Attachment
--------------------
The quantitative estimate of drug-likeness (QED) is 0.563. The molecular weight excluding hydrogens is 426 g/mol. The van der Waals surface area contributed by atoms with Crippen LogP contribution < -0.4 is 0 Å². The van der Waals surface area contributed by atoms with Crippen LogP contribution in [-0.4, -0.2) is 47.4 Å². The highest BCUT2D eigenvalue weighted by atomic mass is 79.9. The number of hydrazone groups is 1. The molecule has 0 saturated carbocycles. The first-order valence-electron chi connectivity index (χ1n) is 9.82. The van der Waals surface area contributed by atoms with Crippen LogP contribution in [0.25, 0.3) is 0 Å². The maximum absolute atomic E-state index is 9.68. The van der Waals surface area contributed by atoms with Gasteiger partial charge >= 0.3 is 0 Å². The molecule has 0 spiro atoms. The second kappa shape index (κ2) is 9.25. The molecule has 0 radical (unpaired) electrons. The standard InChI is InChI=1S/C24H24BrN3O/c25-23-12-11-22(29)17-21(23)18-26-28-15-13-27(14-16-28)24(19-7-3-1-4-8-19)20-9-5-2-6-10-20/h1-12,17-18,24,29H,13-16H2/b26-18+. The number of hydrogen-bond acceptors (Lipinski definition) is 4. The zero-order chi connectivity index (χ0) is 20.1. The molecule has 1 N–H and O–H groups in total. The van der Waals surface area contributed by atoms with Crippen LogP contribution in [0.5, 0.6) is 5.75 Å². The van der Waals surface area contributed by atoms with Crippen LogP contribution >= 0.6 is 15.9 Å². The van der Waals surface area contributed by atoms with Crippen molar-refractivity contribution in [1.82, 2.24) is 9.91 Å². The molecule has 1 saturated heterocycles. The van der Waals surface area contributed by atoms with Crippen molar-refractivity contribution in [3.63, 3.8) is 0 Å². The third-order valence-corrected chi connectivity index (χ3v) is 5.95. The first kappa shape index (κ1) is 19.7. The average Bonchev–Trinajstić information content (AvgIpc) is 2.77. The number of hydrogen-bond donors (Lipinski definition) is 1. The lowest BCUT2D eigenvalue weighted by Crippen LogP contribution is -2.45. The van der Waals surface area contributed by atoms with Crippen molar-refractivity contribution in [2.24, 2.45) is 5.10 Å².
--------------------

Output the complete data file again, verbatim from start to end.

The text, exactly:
The quantitative estimate of drug-likeness (QED) is 0.563. The molecular weight excluding hydrogens is 426 g/mol. The van der Waals surface area contributed by atoms with Crippen LogP contribution < -0.4 is 0 Å². The van der Waals surface area contributed by atoms with Crippen LogP contribution in [-0.4, -0.2) is 47.4 Å². The highest BCUT2D eigenvalue weighted by atomic mass is 79.9. The number of hydrazone groups is 1. The molecule has 0 saturated carbocycles. The first-order valence-electron chi connectivity index (χ1n) is 9.82. The van der Waals surface area contributed by atoms with Crippen LogP contribution in [0.25, 0.3) is 0 Å². The maximum absolute atomic E-state index is 9.68. The van der Waals surface area contributed by atoms with Gasteiger partial charge >= 0.3 is 0 Å². The molecule has 0 spiro atoms. The second kappa shape index (κ2) is 9.25. The molecule has 0 radical (unpaired) electrons. The standard InChI is InChI=1S/C24H24BrN3O/c25-23-12-11-22(29)17-21(23)18-26-28-15-13-27(14-16-28)24(19-7-3-1-4-8-19)20-9-5-2-6-10-20/h1-12,17-18,24,29H,13-16H2/b26-18+. The number of hydrogen-bond acceptors (Lipinski definition) is 4. The zero-order chi connectivity index (χ0) is 20.1. The molecule has 1 N–H and O–H groups in total. The van der Waals surface area contributed by atoms with Crippen LogP contribution in [0.5, 0.6) is 5.75 Å². The van der Waals surface area contributed by atoms with Crippen LogP contribution >= 0.6 is 15.9 Å². The van der Waals surface area contributed by atoms with Crippen molar-refractivity contribution in [1.82, 2.24) is 9.91 Å². The molecule has 1 saturated heterocycles. The van der Waals surface area contributed by atoms with Crippen molar-refractivity contribution in [3.63, 3.8) is 0 Å². The third-order valence-corrected chi connectivity index (χ3v) is 5.95. The first kappa shape index (κ1) is 19.7. The average Bonchev–Trinajstić information content (AvgIpc) is 2.77. The number of hydrogen-bond donors (Lipinski definition) is 1. The lowest BCUT2D eigenvalue weighted by Crippen LogP contribution is -2.45. The van der Waals surface area contributed by atoms with Crippen molar-refractivity contribution in [2.24, 2.45) is 5.10 Å².